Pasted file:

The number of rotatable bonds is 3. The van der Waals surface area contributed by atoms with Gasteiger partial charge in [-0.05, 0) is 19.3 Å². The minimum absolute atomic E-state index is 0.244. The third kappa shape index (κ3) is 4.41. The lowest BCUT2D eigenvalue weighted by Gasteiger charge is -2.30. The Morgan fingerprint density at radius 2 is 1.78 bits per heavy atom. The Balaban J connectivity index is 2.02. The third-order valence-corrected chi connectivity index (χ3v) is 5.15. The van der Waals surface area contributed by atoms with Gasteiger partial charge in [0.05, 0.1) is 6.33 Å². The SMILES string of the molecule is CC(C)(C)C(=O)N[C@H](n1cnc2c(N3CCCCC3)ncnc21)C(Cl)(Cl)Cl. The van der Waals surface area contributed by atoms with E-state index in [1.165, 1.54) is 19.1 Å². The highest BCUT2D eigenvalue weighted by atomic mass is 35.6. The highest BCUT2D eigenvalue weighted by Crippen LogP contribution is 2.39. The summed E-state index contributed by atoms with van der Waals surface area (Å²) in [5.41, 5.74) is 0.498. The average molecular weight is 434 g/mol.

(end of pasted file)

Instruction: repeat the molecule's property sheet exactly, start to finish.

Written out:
The number of rotatable bonds is 3. The van der Waals surface area contributed by atoms with Gasteiger partial charge in [-0.05, 0) is 19.3 Å². The minimum absolute atomic E-state index is 0.244. The third kappa shape index (κ3) is 4.41. The lowest BCUT2D eigenvalue weighted by Gasteiger charge is -2.30. The Morgan fingerprint density at radius 2 is 1.78 bits per heavy atom. The Balaban J connectivity index is 2.02. The third-order valence-corrected chi connectivity index (χ3v) is 5.15. The van der Waals surface area contributed by atoms with Gasteiger partial charge in [0.05, 0.1) is 6.33 Å². The SMILES string of the molecule is CC(C)(C)C(=O)N[C@H](n1cnc2c(N3CCCCC3)ncnc21)C(Cl)(Cl)Cl. The van der Waals surface area contributed by atoms with E-state index in [1.165, 1.54) is 19.1 Å². The highest BCUT2D eigenvalue weighted by atomic mass is 35.6. The highest BCUT2D eigenvalue weighted by Crippen LogP contribution is 2.39. The summed E-state index contributed by atoms with van der Waals surface area (Å²) in [5.41, 5.74) is 0.498. The average molecular weight is 434 g/mol.